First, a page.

Brent steadies after hitting five-month low

But prices head for worst week since December as bleak US data dims demand outlook

Brent crude rose slipped 2 cents to $106.32 a barrel by 0654 GMT, off an earlier high of $106.65. Photograph: Jin Lee/Bloomberg

Brent crude rose slipped 2 cents to $106.32 a barrel by 0654 GMT, off an earlier high of $106.65. Photograph: Jin Lee/Bloomberg


Brent steadied above $106 per barrel today after hitting a five-month low in the prior session, but prices were headed for their worst week since December as bleak US data and bulging inventories dimmed the outlook for demand.

Data from top oil consumer the United States has been dull all week long, with weaker-than-expected growth in manufacturing activity, disappointing private sector hiring and higher jobless claims. A surge in US crude inventories to the highest since 1990 has further pressured prices.

"Commodity markets are telling us the real story, and that is there is simply no demand out there," said Jonathan Barratt, chief executive of Sydney-based commodity research firm Barratt's Bulletin. "There has been no real substance to the stimulus, because the level of economic activity is clearly reflected in the data we've seen coming through all this week."

Brent crude rose slipped 2 cents to $106.32 a barrel by 0654 GMT, off an earlier high of $106.65. It dropped to a five-month low of $105.29 yesterday and is set for a weekly loss of more than 3 per cent.

US crude edged down 22 cents to $93.04 a barrel, off a two-week low of $92.12 hit in the prior session but down about a little over 4 per cent for the week - its largest weekly fall since September.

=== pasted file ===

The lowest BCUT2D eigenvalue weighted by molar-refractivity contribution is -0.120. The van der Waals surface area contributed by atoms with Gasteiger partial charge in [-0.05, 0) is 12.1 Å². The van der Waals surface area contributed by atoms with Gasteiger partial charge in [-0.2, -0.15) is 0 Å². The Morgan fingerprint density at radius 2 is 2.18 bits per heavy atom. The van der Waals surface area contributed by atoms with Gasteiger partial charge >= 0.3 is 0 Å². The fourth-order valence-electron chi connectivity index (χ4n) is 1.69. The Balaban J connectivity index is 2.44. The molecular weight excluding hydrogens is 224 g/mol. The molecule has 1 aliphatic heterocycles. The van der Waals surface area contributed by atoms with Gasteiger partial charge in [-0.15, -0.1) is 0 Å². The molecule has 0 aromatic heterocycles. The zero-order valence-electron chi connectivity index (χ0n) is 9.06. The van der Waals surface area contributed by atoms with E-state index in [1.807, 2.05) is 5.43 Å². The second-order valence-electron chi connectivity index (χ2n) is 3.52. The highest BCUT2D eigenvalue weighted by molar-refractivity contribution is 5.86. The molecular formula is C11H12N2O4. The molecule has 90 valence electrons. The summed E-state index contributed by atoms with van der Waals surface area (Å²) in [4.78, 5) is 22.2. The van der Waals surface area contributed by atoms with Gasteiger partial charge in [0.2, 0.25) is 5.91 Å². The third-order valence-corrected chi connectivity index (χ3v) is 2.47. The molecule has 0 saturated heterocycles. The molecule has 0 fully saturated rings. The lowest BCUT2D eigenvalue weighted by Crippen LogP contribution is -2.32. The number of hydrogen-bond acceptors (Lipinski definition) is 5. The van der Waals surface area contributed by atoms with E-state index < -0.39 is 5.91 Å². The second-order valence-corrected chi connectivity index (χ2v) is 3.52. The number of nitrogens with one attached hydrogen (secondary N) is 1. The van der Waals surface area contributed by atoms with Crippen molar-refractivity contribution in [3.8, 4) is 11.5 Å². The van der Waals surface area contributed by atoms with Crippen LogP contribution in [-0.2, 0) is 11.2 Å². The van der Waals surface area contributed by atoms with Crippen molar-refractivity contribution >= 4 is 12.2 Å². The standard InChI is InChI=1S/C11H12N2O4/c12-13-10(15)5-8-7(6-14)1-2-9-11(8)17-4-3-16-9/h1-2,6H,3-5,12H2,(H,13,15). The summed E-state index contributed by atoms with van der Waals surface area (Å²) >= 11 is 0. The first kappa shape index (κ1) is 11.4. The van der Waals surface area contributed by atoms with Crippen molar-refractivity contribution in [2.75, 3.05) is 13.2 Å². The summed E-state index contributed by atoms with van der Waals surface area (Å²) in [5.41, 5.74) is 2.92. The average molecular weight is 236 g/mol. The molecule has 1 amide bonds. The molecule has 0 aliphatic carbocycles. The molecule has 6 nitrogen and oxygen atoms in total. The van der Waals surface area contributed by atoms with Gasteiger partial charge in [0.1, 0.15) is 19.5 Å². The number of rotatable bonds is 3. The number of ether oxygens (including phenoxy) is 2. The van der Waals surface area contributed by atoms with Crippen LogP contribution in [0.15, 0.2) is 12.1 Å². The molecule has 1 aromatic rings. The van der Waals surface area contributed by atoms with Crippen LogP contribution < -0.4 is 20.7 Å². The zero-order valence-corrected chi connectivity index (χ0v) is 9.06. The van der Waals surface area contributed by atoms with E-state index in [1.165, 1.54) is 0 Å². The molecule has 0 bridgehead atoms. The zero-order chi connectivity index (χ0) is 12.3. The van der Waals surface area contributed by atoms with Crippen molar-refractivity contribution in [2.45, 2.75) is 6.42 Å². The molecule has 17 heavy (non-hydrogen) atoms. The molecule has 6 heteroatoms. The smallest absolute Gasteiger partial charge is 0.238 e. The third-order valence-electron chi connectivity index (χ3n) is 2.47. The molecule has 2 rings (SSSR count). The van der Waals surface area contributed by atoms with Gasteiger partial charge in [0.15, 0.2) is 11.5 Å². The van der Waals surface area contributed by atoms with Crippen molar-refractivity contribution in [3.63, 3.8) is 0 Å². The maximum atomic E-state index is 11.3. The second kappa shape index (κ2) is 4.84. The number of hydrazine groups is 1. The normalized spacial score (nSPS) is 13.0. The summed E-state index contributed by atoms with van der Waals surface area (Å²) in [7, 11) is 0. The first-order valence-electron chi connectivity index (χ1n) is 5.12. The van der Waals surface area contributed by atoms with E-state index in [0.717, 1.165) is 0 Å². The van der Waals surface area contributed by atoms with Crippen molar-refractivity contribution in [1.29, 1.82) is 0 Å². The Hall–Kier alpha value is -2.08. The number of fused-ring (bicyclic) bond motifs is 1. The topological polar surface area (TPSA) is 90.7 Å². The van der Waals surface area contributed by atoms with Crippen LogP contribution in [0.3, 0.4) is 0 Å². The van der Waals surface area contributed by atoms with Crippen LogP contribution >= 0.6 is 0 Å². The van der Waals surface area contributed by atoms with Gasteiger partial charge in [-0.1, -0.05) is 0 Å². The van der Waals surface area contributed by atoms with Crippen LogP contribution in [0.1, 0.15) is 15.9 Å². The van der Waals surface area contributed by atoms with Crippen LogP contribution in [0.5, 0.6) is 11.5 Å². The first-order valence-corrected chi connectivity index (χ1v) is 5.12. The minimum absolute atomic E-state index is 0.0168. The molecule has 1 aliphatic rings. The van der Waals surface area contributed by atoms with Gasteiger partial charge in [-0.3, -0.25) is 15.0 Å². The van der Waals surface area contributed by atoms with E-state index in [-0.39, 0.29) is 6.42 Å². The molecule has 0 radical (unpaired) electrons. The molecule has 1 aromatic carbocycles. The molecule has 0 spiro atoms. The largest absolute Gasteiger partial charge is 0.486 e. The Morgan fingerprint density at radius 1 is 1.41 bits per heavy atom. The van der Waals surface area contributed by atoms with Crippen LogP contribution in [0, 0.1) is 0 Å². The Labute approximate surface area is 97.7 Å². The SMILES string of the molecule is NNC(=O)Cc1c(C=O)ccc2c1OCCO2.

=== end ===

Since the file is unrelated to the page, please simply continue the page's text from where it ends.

"The selling yesterday was justified," said Victor Shum, oil consultant at IHS in Singapore. "Oil futures are overbought, or are still overbought given the overall economic picture."

Even an aggressive move by the Bank of Japan to pump more than $1.4 trillion into the economy in less than two years failed to lift investor confidence.

"That initial euphoria from the start of the year is gone, and investors are now risk off and rightly so, the BOJ stimulus is aggressive but what does that really mean, in terms of real economic activity?" Mr Barratt said.

"What we'll be watching for today is the unemployment numbers tonight," he said, referring to the key US nonfarm payrolls data.

A Reuters poll predicted a 200,000 increase in US jobs last month, down from 236,000 in February, but still well above the monthly normal average in recent years.

Investors are also keeping an eye on escalating tensions on the Korean peninsula and a standoff between Iran and the West over Tehran's disputed nuclear program.

World powers meeting later today in the Kazakh city of Almaty will urge Iran to accept their offer to ease some economic sanctions if it ceases its most sensitive nuclear work.

Although there is little chance of a breakthrough, the six powers, the United States, Russia, China, France, Britain and Germany, will be mindful of Israel's impatience with the current diplomatic efforts.

Investors are also increasingly wary of North Korean risks since the North decided to ban entry to workers from the South to their joint industrial complex, and Washington made military moves and remarks showing that it takes Pyongyang's threats to attack the United States seriously.